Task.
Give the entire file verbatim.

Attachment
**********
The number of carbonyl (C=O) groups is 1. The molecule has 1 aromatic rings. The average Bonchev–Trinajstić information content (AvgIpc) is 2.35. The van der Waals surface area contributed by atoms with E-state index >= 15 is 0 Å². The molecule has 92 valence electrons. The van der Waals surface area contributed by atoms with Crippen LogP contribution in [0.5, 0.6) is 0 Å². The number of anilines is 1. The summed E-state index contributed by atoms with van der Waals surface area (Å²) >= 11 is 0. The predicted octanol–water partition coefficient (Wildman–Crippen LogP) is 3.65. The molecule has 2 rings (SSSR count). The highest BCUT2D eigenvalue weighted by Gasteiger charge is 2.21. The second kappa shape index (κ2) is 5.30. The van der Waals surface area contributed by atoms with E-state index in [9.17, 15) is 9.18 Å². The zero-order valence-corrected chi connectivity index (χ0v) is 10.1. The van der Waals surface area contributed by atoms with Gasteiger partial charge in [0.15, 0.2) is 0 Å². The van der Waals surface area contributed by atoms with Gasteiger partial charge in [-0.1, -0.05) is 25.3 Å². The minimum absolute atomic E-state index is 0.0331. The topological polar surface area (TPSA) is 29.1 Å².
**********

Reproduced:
The number of carbonyl (C=O) groups is 1. The molecule has 1 aromatic rings. The average Bonchev–Trinajstić information content (AvgIpc) is 2.35. The van der Waals surface area contributed by atoms with E-state index >= 15 is 0 Å². The molecule has 92 valence electrons. The van der Waals surface area contributed by atoms with Crippen LogP contribution in [0.5, 0.6) is 0 Å². The number of anilines is 1. The summed E-state index contributed by atoms with van der Waals surface area (Å²) >= 11 is 0. The predicted octanol–water partition coefficient (Wildman–Crippen LogP) is 3.65. The molecule has 2 rings (SSSR count). The highest BCUT2D eigenvalue weighted by Gasteiger charge is 2.21. The second kappa shape index (κ2) is 5.30. The van der Waals surface area contributed by atoms with E-state index in [9.17, 15) is 9.18 Å². The zero-order valence-corrected chi connectivity index (χ0v) is 10.1. The van der Waals surface area contributed by atoms with Gasteiger partial charge in [0.15, 0.2) is 0 Å². The van der Waals surface area contributed by atoms with Gasteiger partial charge in [-0.1, -0.05) is 25.3 Å². The minimum absolute atomic E-state index is 0.0331. The topological polar surface area (TPSA) is 29.1 Å².